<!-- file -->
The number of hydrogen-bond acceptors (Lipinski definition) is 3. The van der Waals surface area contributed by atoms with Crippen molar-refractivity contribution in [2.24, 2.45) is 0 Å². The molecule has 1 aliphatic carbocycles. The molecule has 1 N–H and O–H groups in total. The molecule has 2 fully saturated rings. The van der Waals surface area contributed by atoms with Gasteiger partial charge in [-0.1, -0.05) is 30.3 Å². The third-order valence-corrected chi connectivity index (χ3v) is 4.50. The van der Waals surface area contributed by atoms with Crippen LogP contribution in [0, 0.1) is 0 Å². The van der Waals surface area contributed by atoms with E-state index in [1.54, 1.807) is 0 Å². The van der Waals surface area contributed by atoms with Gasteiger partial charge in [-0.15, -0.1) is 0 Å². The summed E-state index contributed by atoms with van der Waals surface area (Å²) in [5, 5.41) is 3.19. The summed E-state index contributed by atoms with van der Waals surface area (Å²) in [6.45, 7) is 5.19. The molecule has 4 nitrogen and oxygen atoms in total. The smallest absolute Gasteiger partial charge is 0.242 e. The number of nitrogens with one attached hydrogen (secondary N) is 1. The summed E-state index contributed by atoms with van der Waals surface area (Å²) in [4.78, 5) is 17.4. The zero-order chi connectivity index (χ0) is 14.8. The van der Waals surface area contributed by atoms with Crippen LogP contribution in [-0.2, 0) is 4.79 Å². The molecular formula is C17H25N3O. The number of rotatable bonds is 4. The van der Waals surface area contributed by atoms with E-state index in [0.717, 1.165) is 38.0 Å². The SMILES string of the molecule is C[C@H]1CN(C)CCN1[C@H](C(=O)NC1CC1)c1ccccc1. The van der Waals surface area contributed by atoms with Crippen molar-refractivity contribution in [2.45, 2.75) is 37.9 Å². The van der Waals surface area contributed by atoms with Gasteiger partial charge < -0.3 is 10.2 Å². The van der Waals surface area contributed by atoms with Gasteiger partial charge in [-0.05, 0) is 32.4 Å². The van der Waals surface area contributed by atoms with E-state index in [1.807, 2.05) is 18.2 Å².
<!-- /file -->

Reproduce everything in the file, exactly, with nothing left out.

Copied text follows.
The number of hydrogen-bond acceptors (Lipinski definition) is 3. The van der Waals surface area contributed by atoms with Crippen molar-refractivity contribution in [2.24, 2.45) is 0 Å². The molecule has 1 aliphatic carbocycles. The molecule has 1 N–H and O–H groups in total. The molecule has 2 fully saturated rings. The van der Waals surface area contributed by atoms with Gasteiger partial charge in [-0.1, -0.05) is 30.3 Å². The third-order valence-corrected chi connectivity index (χ3v) is 4.50. The van der Waals surface area contributed by atoms with Crippen LogP contribution in [0, 0.1) is 0 Å². The van der Waals surface area contributed by atoms with E-state index in [1.54, 1.807) is 0 Å². The van der Waals surface area contributed by atoms with Gasteiger partial charge in [-0.15, -0.1) is 0 Å². The summed E-state index contributed by atoms with van der Waals surface area (Å²) in [5, 5.41) is 3.19. The summed E-state index contributed by atoms with van der Waals surface area (Å²) in [6.45, 7) is 5.19. The molecule has 4 nitrogen and oxygen atoms in total. The smallest absolute Gasteiger partial charge is 0.242 e. The number of nitrogens with one attached hydrogen (secondary N) is 1. The summed E-state index contributed by atoms with van der Waals surface area (Å²) in [4.78, 5) is 17.4. The zero-order chi connectivity index (χ0) is 14.8. The van der Waals surface area contributed by atoms with Crippen LogP contribution in [-0.2, 0) is 4.79 Å². The molecular formula is C17H25N3O. The number of rotatable bonds is 4. The van der Waals surface area contributed by atoms with E-state index in [0.717, 1.165) is 38.0 Å². The SMILES string of the molecule is C[C@H]1CN(C)CCN1[C@H](C(=O)NC1CC1)c1ccccc1. The van der Waals surface area contributed by atoms with Crippen molar-refractivity contribution in [2.45, 2.75) is 37.9 Å². The van der Waals surface area contributed by atoms with Gasteiger partial charge < -0.3 is 10.2 Å². The van der Waals surface area contributed by atoms with Gasteiger partial charge in [-0.05, 0) is 32.4 Å². The van der Waals surface area contributed by atoms with E-state index in [1.807, 2.05) is 18.2 Å².